If you want to know if Delta 8 is addictive, this is the article for you. Since the 2018 Farm Bill was passed, various forms of THC have stormed the market, popping up in gas stations, vape stores, online, and traditional smoke shops. This increase in unregulated cannabis products caused the FDA, DEA, and state governments to rethink the legality of the use and sale of Delta 8, mainly because there are too many unknowns.
This article answers the question “Is Delta 8 addictive,” and breaks down the difference between an addictive substance, which most marijuana advocates will deny, and habit-forming substances.
What Is Delta 8?
Delta-8 THC is a compound found in cannabis that shares similarities with but is less potent than delta-9 THC (the primary compound responsible for the “high” associated with marijuana). While cannabis is federally illegal, delta-8 is considered legal since these products contain less than 0.3% THC, falling under the legal framework outlined by the 2018 Farm Bill.
This has made delta-8 a popular choice among young individuals with limited access to legal marijuana since they can buy it in almost the same forms, including vapes, tinctures, and edibles.
Many people assume delta-8 is non-addictive because it produces milder psychoactive effects than delta-9 THC. However, its addictive properties can affect everyone differently, and some individuals can be drawn to use substances even if they’re not as potent as other drugs like meth, cocaine, or heroin.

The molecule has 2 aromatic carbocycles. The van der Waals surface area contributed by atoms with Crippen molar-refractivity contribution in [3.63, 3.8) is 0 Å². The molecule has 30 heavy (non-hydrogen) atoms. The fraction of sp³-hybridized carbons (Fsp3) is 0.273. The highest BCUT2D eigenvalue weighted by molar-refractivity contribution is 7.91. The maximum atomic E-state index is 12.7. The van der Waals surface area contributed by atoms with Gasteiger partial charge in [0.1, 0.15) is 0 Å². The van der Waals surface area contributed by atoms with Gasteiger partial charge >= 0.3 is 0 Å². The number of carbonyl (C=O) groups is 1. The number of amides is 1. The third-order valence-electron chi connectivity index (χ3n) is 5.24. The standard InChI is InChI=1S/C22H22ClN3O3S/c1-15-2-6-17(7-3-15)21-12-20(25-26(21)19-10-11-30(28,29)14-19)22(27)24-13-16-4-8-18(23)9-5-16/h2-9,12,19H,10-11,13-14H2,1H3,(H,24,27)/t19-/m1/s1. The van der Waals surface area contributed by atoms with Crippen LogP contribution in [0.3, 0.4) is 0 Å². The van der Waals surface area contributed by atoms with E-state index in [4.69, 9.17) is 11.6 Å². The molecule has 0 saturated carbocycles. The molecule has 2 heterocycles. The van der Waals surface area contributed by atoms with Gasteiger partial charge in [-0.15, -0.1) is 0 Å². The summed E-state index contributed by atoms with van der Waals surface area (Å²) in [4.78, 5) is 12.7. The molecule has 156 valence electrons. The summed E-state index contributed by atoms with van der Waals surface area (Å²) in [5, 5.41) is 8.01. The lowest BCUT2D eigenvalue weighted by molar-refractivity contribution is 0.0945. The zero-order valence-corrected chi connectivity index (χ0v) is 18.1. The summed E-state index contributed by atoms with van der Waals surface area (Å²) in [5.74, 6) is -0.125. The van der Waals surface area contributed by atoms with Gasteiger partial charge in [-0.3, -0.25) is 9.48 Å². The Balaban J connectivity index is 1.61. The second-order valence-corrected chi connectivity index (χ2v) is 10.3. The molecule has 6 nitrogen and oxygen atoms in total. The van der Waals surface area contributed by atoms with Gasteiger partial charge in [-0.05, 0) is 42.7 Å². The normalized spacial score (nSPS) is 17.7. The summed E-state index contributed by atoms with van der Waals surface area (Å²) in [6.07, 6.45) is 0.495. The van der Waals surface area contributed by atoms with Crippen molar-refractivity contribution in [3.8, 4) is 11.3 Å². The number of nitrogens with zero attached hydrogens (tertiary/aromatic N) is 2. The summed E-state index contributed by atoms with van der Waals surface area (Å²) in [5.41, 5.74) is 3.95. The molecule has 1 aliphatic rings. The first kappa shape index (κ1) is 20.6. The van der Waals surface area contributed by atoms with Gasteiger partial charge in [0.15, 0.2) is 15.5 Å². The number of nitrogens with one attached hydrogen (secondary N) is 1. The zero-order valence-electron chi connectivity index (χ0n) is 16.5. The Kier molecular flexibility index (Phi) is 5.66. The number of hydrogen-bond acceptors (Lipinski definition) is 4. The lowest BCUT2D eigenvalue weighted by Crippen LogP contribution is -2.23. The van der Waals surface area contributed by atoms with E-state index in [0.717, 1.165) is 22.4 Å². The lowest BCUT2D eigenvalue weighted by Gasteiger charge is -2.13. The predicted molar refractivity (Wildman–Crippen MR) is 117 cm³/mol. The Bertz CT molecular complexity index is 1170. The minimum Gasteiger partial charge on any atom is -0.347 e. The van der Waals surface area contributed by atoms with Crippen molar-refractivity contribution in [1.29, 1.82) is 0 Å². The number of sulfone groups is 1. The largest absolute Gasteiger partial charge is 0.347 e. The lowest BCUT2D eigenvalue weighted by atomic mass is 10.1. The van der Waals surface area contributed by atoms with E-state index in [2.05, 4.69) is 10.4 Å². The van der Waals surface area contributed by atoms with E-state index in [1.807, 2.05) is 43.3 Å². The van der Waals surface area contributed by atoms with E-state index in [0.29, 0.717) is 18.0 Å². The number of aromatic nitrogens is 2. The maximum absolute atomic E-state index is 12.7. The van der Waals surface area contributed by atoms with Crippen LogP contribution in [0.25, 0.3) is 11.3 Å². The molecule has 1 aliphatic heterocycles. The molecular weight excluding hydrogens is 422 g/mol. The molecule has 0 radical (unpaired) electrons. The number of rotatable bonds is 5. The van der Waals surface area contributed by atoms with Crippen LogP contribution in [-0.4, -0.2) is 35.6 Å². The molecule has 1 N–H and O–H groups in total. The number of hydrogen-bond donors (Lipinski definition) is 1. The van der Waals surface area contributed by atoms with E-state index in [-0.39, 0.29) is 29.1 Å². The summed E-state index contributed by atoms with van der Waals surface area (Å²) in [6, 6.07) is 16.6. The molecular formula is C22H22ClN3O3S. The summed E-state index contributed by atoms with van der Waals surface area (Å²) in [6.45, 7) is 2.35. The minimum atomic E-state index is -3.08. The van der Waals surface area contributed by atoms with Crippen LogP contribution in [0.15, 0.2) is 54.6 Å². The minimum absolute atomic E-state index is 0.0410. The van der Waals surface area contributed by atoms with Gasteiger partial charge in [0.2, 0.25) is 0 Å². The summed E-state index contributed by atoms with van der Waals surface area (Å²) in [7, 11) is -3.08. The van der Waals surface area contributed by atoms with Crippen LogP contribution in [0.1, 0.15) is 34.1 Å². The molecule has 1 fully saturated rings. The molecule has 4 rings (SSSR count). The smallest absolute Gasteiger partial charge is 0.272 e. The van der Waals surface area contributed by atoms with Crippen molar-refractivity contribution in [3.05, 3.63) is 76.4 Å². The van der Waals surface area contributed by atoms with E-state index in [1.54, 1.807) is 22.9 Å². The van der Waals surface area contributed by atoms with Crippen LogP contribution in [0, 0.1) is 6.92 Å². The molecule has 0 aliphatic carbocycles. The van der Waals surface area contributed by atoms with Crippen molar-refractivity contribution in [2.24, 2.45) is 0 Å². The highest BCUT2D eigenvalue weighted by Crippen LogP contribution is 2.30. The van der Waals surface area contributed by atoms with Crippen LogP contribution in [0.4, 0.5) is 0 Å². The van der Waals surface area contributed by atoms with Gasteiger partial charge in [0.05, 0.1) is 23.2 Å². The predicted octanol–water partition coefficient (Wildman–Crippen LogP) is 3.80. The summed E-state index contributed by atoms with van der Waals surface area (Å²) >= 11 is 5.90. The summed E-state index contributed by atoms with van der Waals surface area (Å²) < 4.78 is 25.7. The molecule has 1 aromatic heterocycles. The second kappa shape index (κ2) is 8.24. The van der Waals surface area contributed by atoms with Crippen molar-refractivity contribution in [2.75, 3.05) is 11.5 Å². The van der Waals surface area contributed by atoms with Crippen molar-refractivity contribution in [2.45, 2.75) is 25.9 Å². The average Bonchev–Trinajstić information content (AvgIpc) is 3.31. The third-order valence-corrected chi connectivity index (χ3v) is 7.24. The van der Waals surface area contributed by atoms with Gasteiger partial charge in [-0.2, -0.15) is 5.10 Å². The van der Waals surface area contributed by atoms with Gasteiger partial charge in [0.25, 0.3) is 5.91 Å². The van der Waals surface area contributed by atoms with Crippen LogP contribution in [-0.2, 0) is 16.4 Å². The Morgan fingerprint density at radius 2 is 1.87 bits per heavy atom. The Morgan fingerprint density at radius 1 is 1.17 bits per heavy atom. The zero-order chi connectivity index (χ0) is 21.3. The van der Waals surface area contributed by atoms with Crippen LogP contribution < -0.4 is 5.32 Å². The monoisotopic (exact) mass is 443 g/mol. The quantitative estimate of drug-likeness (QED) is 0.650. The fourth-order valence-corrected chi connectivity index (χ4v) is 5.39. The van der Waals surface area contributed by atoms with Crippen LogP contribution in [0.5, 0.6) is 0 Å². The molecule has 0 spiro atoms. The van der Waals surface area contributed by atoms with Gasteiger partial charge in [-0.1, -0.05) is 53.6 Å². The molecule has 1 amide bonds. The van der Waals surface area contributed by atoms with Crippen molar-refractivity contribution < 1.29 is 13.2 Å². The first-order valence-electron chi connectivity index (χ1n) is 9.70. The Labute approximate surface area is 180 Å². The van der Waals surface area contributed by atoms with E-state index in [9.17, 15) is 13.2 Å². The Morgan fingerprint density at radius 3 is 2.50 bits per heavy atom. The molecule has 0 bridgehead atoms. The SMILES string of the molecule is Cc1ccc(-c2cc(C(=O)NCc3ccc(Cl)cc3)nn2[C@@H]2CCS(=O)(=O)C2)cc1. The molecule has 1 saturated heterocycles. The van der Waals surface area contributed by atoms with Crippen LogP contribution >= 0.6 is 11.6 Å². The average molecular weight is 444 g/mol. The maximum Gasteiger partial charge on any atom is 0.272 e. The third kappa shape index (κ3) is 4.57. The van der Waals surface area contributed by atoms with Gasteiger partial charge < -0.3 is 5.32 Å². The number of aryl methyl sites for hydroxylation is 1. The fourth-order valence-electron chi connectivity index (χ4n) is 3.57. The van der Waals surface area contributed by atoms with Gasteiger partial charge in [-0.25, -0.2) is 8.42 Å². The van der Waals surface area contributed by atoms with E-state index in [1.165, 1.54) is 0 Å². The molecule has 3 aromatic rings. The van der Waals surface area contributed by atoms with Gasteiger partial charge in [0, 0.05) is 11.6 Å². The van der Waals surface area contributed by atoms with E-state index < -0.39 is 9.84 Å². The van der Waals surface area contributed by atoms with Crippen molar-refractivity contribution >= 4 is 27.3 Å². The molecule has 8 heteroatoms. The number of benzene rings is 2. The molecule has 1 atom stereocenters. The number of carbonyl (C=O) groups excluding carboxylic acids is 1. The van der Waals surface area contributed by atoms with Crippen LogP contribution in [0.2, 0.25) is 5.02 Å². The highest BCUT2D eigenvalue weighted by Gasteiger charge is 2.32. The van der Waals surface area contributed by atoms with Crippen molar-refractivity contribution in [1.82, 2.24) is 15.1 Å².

Read more: What is 420?
Is Delta 8 THC Addictive?
Any substance that alters your thoughts and behaviors, whether consciously or subconsciously, has the potential to be addictive. Delta-8-tetrahydrocannabinol is no exception to this rule and is considered addictive by most reputable organizations, including the American Psychiatric Association and the National Institute on Drug Abuse (NIDA).
In 2015, the Substance Abuse and Mental Health Services Administration (SAMHSA) reported that around 4 million people in the US meet the current diagnostic criteria for a cannabis/marijuana use disorder. But, only 138,000 people look for addiction treatment for marijuana use. This indicates that even though the drug has less potential to become addictive, individuals can still ignore the signs and consider themselves unaffected.
What Qualifies As Addictive?
Here are the current criteria outlined by the Diagnostic and Statistical Manual of Mental Disorders on how to identify an addiction to marijuana. A person must experience three of the following criteria within 12 months:
- Tolerance: You’ll need more cannabis to experience the same effects as usual. Heavy cannabis users may not realize they have developed tolerance and just assume they smoke more than others.
- Withdrawal symptoms: These can include irritability, restlessness, loss of appetite, sleep difficulties, weight loss, shaky hands, and loss of motivation. Some individuals may show increased aggression after a week without using marijuana.
- Continued use despite adverse effects: You should always take a mental health check and see if marijuana use is causing or worsening anxiety, depression, suicidal thoughts, or personality changes.